Time for Change

A couple of days on I am still feeling the after effects of not getting home until such a late time following the final and I expect that I will not be the only one. It would not have been such a late time however but for the crazy scheduling that has not for the first time ensured that the final finished long after many fans had gone to bed…

Right until the final interval of the match, few fans around the venue could agree on who would be the winner of the 2010 World Championship but one thing that we were unanimous on is that the schedule which saw Monday’s sessions start at 3:00pm and 8:00pm as has been the case for many years now makes sense for nobody.

Indeed with the players requiring some sort of break prior to the final session and the third session not getting underway until around 3:20pm due to the BBC television coverage, it was always going to be unrealistic to expect the players to be able to complete the scheduled eight frames, particularly when taking into account the nerves and what was at stake.

As well as being a disadvantage to the players, thought should also be given to fans who had just bought tickets for the afternoon session and so paid £42.00 to be admitted. Although it was still quite an intriguing session, it is certainly arguable as to whether they received value for money.

With two frames not being able to be played though and the frames generally taking about half an hour each, a late finish was inevitable and even if Robertson had been able to win the first six frames, it was hard to see the match concluding before midnight.

For the players the effects were obvious. Being close to Graeme Dott’s chair for both sessions his fatigue was all too apparent, indeed he look absolutely shattered, particularly from around 15-13. This inevitably contributed to a noticeable drop in standard as the final became increasingly scrappy before Neil managed to pull himself over the line.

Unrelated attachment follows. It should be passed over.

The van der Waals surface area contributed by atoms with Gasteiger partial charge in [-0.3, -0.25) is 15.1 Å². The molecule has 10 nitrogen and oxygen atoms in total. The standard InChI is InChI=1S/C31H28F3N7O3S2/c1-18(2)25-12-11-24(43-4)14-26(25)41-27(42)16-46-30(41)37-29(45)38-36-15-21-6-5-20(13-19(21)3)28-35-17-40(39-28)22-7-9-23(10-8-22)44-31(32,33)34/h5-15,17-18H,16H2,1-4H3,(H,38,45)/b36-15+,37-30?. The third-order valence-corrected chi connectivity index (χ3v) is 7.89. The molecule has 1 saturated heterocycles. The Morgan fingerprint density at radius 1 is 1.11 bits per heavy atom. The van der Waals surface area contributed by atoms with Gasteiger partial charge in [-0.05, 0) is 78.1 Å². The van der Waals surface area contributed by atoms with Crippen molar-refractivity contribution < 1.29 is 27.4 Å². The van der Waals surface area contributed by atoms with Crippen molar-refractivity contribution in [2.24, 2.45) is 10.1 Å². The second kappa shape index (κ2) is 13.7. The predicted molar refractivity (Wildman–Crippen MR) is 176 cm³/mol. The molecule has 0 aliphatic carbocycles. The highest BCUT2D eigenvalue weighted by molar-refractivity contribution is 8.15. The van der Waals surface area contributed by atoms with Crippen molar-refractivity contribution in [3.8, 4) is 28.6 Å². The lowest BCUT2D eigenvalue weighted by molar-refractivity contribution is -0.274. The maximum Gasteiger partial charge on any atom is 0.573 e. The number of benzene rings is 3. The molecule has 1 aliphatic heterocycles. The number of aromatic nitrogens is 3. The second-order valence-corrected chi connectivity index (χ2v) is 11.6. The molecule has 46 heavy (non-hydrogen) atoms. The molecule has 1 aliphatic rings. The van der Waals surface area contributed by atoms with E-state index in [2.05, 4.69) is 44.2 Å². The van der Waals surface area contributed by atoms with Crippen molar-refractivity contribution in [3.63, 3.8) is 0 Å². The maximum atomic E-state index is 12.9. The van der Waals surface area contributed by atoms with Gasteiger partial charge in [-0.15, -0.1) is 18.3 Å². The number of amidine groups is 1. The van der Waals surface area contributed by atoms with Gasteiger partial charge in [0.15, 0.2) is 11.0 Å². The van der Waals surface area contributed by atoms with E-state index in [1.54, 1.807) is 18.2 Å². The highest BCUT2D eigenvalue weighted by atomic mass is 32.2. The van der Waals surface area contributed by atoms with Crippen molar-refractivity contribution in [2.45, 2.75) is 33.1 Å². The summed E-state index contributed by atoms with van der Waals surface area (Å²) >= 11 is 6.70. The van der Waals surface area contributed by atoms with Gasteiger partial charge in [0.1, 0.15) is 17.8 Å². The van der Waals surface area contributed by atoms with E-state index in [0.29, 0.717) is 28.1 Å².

The fans too had it tough however, firstly the spectators, some of whom may have been relying on trains or the last tram for example whilst others were children with school to be ready for the next day. Those at home too will have been affected and I can’t imagine that the viewing figures at 1am would have been as high as they might have been had the final concluded at 10pm.

But looking even further afield spare a thought for those fans in mainland Europe who are at least an hour ahead and do not have the luxury of a Bank Holiday Monday! For those it would have been impossible to have stayed the duration and if snooker is to expand overseas, their interests should be taken into consideration.

So what is the solution? Some people have suggested shortening the final, or perhaps the semi-finals to allow the tournament to be concluded at an earlier time. Personally I would not support this view however as I feel that the longer matches are the most interesting and that for the final of a World Championship, a best of 35 frame climax is appropriate.

The simple solution would surely be therefore to move the start times back, indeed the person who I sat with for the final day told me that he had found some old tickets recently from 1980 with start times of 12pm and 5pm on, surely more sensible times than those currently used. Personally I am not even sure that this would be necessary though, even 1pm and 7pm starts would be a major improvement as that should allow for the completion of the full eight frames in the afternoon before allowing a reasonable time to complete those remaining.

Either way though, this issue is not a new one, it was the same in 2006 and 2007 and will be the same again in the future unless something is done…